Since India’s doctrine is based on no-first-use, our posture and nuclear arsenal have to survive a first strike by any enemy or potential combination of adversaries. Hence, India’s decision to go in for a triad of delivery systems, by land, sea, and air. Once the SSBN Arihant, the nuclear-powered ballistic missile submarine, is fully commissioned, the triad will be in place. Today, India has effective deterrence against both China and Pakistan. This has been a huge and largely secret effort, and has been achieved by India faster than by any other NWS. We are sometimes accused of excessive secrecy in relation to our own people and scholars. That is because the purpose of the nuclear weapons program is to deter our adversaries, not our own people or scholars. And our adversaries will in any case believe what they think they have discovered and ferreted out, not what we say in public. Of course, we will be most convincing if what we say matches what they find out for themselves.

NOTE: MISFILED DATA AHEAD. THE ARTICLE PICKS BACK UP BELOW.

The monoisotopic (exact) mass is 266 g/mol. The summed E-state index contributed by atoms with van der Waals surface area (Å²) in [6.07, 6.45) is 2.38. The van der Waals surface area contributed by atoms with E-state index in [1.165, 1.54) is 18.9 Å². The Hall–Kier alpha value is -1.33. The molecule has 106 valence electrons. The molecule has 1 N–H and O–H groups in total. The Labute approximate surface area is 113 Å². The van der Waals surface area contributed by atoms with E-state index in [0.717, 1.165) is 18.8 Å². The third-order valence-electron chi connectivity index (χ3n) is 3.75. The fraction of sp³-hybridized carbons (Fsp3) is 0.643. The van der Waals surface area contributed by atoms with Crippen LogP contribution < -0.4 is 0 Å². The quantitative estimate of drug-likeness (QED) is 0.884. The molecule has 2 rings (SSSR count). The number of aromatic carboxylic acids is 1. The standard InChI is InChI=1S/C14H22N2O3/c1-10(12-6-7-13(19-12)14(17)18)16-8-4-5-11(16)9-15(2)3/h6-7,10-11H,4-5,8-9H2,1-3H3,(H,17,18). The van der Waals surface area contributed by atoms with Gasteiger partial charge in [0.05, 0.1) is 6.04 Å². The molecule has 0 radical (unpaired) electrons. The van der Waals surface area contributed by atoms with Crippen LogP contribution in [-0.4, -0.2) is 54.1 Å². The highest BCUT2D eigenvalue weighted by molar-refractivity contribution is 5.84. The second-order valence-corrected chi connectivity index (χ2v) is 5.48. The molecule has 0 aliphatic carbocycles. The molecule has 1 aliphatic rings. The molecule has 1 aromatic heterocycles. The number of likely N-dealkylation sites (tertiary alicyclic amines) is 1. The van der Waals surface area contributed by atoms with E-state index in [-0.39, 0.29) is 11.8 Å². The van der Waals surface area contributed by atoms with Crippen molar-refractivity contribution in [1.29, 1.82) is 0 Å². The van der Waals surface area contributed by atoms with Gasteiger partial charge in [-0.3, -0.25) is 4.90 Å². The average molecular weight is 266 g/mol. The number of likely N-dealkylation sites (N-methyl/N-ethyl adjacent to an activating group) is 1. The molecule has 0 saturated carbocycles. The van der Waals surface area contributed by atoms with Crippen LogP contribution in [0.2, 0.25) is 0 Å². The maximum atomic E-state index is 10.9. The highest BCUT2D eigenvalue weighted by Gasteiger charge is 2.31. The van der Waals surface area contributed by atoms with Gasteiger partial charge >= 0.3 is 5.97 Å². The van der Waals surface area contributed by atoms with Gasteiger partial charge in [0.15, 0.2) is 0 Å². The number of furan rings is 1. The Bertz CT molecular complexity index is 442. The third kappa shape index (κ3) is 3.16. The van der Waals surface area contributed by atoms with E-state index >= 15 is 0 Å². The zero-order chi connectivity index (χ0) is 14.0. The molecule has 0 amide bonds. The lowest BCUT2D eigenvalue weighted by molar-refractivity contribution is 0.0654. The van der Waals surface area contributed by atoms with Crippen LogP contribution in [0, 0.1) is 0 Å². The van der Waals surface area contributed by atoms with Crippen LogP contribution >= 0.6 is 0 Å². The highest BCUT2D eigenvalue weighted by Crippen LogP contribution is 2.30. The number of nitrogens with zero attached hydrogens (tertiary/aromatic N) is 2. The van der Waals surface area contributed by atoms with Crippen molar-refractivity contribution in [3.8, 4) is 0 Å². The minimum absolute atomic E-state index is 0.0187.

At the broadest level, the decision to go overtly nuclear in 1998 has been vindicated by our experience since then. These weapons were meant to prevent nuclear coercion and blackmail. They have actually done so. Not having been deterred by nuclear threats in 1971, 1987, or 1990 from following its course when it was in a much weaker position, India’s overt nuclear weapons status makes the nation less vulnerable to such threats today.

This is an extract from Shivshankar Menon’s Choices: Inside the Making of India’s Foreign Policy, published by Penguin Random House India.

Shivhsankar Menon is a former national security advisor of India.